Working As a Nation: Recycling
The United States is responsible for the inception of mass consumerism. As colonists began to settle on North America in the early 1600's (ignoring some premature Spaniards), the machinery for the gigantic capitalist shrine was set in motion. Americans buy, and buy, and continue to buy massive amounts of products, but we have still failed to figure out what to do with many of these products once the original owners get tired of them.
Companies have no interest in promoting recycling of still useful resources. As WalMart founder Sam Walton discovered, the way to earn profit in a capitalist society is to keep product moving and selling. From this, we can understand the corporations and companies are inherently self-interested (to make a profit, they should be) and cannot have a use for conserving products and extending their life. Therefore, these organizations are not the place to turn in the quest for a society that lives leaner ad cheaper (translation: lower taxes).
Recycling is not heavily rewarded or espoused in the United States. The further that you travel outside of major city areas, the less likely it is that you will find dedicated recycling resources. Recycling pick upis unlikely to be found any further than 10 miles outside of a city, and the entire incentive for recycling is eliminated with just a little distance (this being the consumer's point of view, since they don't want to waste their gas to do something they receive little to no financial reward for). Yet, recycling is one area where the United States is losing money, because tossing out aluminum cans is ossing out money, and there are many more examples of this.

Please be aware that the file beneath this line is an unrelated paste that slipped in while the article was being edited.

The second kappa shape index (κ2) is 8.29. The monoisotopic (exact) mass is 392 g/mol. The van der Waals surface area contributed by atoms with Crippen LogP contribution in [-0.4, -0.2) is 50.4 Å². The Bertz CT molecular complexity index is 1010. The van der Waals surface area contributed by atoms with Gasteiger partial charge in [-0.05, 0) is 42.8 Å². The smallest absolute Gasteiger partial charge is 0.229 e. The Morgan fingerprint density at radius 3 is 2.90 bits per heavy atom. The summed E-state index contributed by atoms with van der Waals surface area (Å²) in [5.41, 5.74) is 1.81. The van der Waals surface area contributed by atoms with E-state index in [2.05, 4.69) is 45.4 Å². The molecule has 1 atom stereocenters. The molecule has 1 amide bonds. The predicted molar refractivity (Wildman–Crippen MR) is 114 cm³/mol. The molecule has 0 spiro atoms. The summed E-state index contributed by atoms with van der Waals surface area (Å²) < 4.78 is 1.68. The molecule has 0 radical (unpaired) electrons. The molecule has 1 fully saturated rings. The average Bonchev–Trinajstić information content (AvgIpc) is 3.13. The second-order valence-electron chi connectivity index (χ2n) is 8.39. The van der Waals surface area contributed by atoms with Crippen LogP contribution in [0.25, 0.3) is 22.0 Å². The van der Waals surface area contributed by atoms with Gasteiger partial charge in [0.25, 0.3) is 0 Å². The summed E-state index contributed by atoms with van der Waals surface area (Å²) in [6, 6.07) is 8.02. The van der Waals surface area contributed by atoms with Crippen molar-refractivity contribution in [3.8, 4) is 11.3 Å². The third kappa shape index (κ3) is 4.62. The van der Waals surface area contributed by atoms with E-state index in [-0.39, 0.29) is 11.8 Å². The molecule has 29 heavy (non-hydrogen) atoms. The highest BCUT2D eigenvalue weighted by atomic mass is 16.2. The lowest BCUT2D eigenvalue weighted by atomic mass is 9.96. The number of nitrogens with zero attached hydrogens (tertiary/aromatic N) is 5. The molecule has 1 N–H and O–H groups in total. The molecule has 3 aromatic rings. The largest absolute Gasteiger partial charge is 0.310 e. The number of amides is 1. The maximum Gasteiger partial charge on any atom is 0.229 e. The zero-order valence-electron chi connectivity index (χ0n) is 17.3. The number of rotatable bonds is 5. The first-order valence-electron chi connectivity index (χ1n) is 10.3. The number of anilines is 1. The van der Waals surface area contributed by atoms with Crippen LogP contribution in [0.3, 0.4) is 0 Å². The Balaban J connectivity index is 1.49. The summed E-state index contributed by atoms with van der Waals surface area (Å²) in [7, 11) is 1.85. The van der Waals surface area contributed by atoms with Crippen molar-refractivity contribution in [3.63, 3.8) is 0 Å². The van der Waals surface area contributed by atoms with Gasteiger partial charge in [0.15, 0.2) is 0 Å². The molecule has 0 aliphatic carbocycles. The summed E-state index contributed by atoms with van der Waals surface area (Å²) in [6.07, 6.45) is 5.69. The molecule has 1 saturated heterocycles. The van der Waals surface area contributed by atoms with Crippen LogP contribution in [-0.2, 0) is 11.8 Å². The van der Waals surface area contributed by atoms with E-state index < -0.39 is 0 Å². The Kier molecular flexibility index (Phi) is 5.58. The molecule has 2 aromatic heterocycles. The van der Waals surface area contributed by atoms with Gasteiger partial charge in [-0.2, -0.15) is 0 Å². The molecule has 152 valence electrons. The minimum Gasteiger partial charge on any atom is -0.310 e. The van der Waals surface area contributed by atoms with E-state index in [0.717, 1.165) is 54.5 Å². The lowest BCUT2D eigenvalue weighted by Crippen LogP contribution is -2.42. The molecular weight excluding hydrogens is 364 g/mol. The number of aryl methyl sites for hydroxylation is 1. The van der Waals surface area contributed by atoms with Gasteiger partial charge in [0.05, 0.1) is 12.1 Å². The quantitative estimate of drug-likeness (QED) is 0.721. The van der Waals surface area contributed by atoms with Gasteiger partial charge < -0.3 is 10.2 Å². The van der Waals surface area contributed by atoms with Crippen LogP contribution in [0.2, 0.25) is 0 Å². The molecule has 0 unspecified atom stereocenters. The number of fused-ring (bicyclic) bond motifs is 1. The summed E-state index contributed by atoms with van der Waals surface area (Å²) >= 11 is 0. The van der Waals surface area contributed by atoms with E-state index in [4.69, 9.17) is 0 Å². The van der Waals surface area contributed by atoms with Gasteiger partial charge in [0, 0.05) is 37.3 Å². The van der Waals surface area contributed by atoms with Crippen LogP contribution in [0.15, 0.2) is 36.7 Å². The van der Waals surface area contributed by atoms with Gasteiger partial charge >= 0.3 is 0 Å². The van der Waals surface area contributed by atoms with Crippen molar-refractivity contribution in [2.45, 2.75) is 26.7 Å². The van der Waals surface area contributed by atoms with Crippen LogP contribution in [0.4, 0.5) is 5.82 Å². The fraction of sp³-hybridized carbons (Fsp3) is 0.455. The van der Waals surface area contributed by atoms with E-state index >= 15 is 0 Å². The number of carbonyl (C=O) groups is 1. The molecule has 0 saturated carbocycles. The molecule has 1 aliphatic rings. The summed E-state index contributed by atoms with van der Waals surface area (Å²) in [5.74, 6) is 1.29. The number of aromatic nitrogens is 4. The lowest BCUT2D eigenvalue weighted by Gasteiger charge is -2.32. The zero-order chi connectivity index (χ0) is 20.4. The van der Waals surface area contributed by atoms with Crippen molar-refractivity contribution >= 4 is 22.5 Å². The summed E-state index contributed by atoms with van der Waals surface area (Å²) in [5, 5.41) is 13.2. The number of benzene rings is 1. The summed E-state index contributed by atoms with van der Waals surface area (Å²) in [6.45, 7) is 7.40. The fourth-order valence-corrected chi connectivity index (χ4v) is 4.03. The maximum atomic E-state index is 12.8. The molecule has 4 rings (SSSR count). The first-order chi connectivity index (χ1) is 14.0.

Why should we care? In the game of recycling, better use of resources leaves more for future use and also enhances economic performance. How is this so? In many cases, it is much cheaper to reuse the materials you have than to extract more from the earth (this is especially true of metals). Also, finished goods like televisions, vacuum cleaners, radios, microwaves, mattresses, and other items are gold to those that cannot afford them. If we recycle (or reuse) these items by providing them to those that could not afford new equipment by either donating or selling for a cheap price, then we ensure that these people have more liquid capital available for use. Not only does this improve the lot of poorer families, but it also ensures better economic performance. The reason is because providing goods to those in need is essentially reinvesting into the economy.
As nations grow larger and the space between people shrinks, we must learn how to operate cooperatively. Effective utilization of raw materials, finished goods, and good recycling procedures benefit both the wallets of consumers and the economic power of a nation. Contrary to popular belief, recycling doesn't have to mean sacrificing industrial power or profit; in many cases, using reources to the end of their useful life can help to promote a strong economy.